It was probably the best decision I’ve made all year. The festival programme quotes a local publication – ‘a darkly comic examination of family life, marriage, age and love.’ There are no clichés in the film. The opening long shot of protagonist Daniel striding through the rough moorland beneath Carrock Fell, from one side of the rock steady frame to the other is a suitable metaphor for the steady gaze that the film will hold as it confronts the absurdities of mortality and old age.

Radiator is full of these visual assertions: the breath of the wind on a water surface, home-made model boats drifting apart on the wide ocean of a lake, morning sunshine on a toothbrush in its glass. In places the poignancy is almost unbearable, and the humour cuts you to laughter like a shard of Lakeland slate. The subtle wordplay as Daniel spars with his father, Leonard – played by Richard Johnson – reminds me of my own mother’s last years: testing words, delivered with a sly, almost child-like, upward glance from wary eyes; the most unreasonable demands couched in the most reasonable of terms.

The uncredited star of the show is the house in which nearly all of this action takes place, buried beneath the real lifetime’s clutter of writer and director Tom Brown’s own parents’ lives. A ripple of laughter spread through the theatre from those in the know, as, during the question and answer session after the showing, someone asked about the ‘props.’

The named stars, Richard Johnson and Gemma Jones – playing Mariah, Daniel’s at-her-wits’-end mother- were totally believable with Johnson, I think, getting a mangy lion’s mane share of the good lines and the on-screen time. As in a classic novella there is a palpable and shocking turning point, beyond which the story rattle sticks its way to an inevitable conclusion.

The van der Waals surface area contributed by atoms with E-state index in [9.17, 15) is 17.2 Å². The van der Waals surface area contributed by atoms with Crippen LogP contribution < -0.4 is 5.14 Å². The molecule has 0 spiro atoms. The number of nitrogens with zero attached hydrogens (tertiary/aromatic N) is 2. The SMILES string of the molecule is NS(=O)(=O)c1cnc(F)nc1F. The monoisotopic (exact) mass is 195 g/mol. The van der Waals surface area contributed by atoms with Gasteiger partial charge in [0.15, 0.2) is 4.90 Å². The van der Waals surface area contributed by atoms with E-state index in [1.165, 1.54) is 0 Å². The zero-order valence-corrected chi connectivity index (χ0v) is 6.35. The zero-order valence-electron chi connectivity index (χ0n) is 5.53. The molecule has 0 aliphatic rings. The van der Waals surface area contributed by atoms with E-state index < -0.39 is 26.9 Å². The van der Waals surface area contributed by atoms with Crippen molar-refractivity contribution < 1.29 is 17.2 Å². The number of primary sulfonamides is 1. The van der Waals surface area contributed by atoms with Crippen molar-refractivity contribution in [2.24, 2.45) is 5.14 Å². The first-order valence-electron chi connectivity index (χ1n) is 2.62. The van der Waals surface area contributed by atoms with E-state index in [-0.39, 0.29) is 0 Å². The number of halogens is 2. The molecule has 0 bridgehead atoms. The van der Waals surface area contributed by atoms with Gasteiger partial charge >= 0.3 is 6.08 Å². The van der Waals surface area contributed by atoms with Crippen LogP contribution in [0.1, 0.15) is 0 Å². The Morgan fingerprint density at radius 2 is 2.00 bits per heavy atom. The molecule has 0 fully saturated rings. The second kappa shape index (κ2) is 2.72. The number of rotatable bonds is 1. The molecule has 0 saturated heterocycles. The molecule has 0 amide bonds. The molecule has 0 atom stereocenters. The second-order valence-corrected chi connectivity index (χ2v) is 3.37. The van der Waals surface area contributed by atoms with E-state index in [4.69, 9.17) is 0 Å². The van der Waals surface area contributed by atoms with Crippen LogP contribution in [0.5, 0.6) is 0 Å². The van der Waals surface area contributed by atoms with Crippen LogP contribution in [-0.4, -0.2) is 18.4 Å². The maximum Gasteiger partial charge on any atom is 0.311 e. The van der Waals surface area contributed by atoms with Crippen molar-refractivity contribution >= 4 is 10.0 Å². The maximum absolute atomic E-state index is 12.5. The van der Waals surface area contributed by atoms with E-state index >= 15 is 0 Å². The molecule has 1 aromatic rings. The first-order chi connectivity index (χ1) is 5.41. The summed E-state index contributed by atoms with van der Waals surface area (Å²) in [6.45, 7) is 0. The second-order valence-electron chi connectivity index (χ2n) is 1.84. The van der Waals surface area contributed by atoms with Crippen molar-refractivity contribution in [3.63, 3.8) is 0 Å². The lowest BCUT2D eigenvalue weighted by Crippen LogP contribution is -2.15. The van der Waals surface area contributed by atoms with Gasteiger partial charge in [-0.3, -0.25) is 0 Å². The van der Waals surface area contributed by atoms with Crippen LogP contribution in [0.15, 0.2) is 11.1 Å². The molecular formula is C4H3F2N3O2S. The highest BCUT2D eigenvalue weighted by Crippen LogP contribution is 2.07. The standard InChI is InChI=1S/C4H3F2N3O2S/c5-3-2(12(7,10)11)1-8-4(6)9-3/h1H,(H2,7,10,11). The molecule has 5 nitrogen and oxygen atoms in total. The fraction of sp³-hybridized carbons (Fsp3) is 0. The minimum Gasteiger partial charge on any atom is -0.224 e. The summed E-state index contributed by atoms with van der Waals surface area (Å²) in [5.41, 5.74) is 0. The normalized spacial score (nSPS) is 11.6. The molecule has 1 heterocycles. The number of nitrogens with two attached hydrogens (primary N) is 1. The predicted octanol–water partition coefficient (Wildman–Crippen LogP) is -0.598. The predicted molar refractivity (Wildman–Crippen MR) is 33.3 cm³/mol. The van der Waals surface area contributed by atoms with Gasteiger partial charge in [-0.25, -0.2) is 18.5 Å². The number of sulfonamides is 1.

If you get to see only one film this season, make it this one (if you get to see more, count your blessings!): no blocks are busted, but world weary cynicisms and emotional up-tighteries are simply blown away.

OLYMPUS DIGITAL CAMERAAt a meeting convened by Edna Croft a few weeks ago a discussion took place on the merits and feasibility of a ‘literary festival’ for Carlisle. Subsequently a number of those present began to pursue the means of staging such an event. I had been present at that first meeting, and came away with a head full of ideas, augmented by suggestions sent to me by writers from Litcaff (Carlisle’s own monthly writers get together). The first problem to overcome was that of exactly what was meant by a ‘literary festival.’ I hope it is not unfair to suggest that for most people the common assumption would be that it was an event at which celebrity authors promote their publications. Such a model would fit most of the literary festivals I have visited, where the word ‘books’, meaning mainstream-published books, is incorporated into the title.

I would like to take up a little of your time in consideration of another type of festival, one in which the emphasis is on engagement with and participation in the act of writing. In fact, I would call this a writers’ festival if I had to give it a name.

If I were starting up such a festival, I might aim to fill a day, and two or three venues. I would call upon the involvement of several – half of a dozen or more – local writing groups, and I would ask each of them to stage a themed workshop event – poetry, fiction, drama for example – and to send members to each of the other groups/ workshops. The workshops would be spaced throughout the day, in the same, or, if available, in different venues. The work created would form the basis of a reading that evening – in which perhaps, for a time, the workshop groups would eclipse the writing groups, allowing colleagues to see each other in a new light! A festival publication might also be drawn from this work.